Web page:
R.I. Officials Seek To Tie State Aid to Needs
Smart investors pay close attention to their stocks' performance.
But some say that wisdom is missing from the school-funding system in Rhode Island, where state aid is doled out to districts based on how much money they spend, not how wisely that money is spent.
A growing number of Rhode Island education officials are supporting a proposal to redivide state aid for K-12 education while also demanding an analysis of the results of that investment.
"We put a whole lot of money out there with no accountability mechanism," said Rep. Paul W. Crowley, the vice chairman of the House finance committee and the proposal's lead sponsor. The Democratic lawmaker hopes to include the plan in the state's budget before the end of the current legislative session.
For now, the amount of state aid targeted for each school district depends not so much on their specific needs, but on how much the district spent two years before.
That system put many poorer systems at a disadvantage when Rhode Island's economy took a downturn in the late 1980s, and the state forced districts to pick up the slack with local property taxes.
While exacerbating inequities, the current funding system also gives policymakers little information on how money is being spent. State officials complain that they only get a vague picture of where all of the state aid goes in each district and that scant school-by-school information is reported.
"You cannot compare apples to apples in our school districts right now," said Stephanie Sullivan, the education policy adviser to Republican Gov. Lincoln C. Almond, who supports the measure. "To get some results, you've got to begin to tie funding to improved student performance."
A Clearer Picture
Mr. Crowley's proposal calls on the state education department to recommend a new state-aid system by November.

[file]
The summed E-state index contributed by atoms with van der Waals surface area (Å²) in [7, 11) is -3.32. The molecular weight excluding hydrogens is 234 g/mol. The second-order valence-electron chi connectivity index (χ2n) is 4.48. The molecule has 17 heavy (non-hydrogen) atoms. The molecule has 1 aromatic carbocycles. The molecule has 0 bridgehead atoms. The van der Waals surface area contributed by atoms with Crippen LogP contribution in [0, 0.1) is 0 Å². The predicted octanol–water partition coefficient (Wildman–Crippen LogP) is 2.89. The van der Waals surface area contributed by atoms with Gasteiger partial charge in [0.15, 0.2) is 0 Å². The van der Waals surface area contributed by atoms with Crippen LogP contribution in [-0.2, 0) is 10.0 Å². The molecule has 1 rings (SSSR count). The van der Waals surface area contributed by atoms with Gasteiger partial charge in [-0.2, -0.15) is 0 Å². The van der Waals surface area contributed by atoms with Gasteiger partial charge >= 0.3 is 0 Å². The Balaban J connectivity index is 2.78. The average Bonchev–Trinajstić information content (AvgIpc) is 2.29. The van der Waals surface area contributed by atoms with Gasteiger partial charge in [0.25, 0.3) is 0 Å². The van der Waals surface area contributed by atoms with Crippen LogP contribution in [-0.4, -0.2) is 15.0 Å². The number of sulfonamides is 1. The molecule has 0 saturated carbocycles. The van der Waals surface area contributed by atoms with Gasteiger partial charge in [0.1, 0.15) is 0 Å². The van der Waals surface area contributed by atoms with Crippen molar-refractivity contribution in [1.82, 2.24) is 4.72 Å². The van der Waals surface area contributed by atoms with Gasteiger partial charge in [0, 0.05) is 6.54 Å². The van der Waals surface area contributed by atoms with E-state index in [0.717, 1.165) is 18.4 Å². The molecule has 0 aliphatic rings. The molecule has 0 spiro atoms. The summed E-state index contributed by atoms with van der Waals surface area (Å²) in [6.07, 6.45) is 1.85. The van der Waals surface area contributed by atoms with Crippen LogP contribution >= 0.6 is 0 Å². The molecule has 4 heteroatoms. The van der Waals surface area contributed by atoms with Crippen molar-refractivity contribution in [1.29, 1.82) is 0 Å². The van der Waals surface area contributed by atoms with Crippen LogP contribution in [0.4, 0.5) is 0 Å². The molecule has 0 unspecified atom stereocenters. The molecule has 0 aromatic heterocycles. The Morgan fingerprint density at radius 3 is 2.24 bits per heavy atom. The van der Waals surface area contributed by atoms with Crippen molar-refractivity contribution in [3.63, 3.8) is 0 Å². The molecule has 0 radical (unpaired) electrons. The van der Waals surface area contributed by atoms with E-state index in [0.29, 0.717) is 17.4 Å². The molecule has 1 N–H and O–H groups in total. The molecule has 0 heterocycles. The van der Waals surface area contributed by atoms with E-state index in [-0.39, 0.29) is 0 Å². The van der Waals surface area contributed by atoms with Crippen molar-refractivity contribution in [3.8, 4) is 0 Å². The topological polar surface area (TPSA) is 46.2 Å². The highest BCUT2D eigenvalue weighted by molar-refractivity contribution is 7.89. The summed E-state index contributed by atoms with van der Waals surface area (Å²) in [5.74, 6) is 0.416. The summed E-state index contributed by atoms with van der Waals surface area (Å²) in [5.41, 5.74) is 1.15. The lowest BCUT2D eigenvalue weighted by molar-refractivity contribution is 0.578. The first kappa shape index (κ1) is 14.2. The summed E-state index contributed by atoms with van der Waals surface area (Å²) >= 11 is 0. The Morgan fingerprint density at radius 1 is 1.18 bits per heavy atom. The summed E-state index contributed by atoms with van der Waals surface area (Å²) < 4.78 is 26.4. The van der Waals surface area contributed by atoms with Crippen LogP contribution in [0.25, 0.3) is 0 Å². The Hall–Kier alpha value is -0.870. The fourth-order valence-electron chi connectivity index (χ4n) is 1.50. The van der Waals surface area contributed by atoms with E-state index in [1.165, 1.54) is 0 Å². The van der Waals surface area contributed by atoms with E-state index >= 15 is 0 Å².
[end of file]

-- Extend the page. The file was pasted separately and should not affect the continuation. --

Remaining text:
Rather than ask how much school districts spent in the past, the department would tell each district what the minimum per-pupil cost of school should be, weighing such factors as the number of students in poverty or with special needs.
The measure would require a new statewide minimum property-tax levy. Aid from the state would pay for the rest. Districts wanting to raise additional funds for local schools could tax at a rate higher than the minimum levy.
The draft proposal doesn't say what the minimum levy would be, but supporters assume it would probably be at a lower rate than in most of the state's districts.
To inject a dose of financial savvy, the state also would institute new accounting guidelines in 10 districts beginning next fiscal year. Logging school-specific--rather than districtwide--data on spending, officials hope to compare test scores to find out which schools make the best use of their resources, Rep. Crowley said.
The state could use the data to find smart ways to assist troubled districts. And if taxpayers have proof that their local taxes are being well spent, Mr. Crowley said, communities may show a greater willingness to pay for education.
After a hearing on the measure last month, members of the House finance committee are revising the proposal to offer during the state's ongoing budget debate.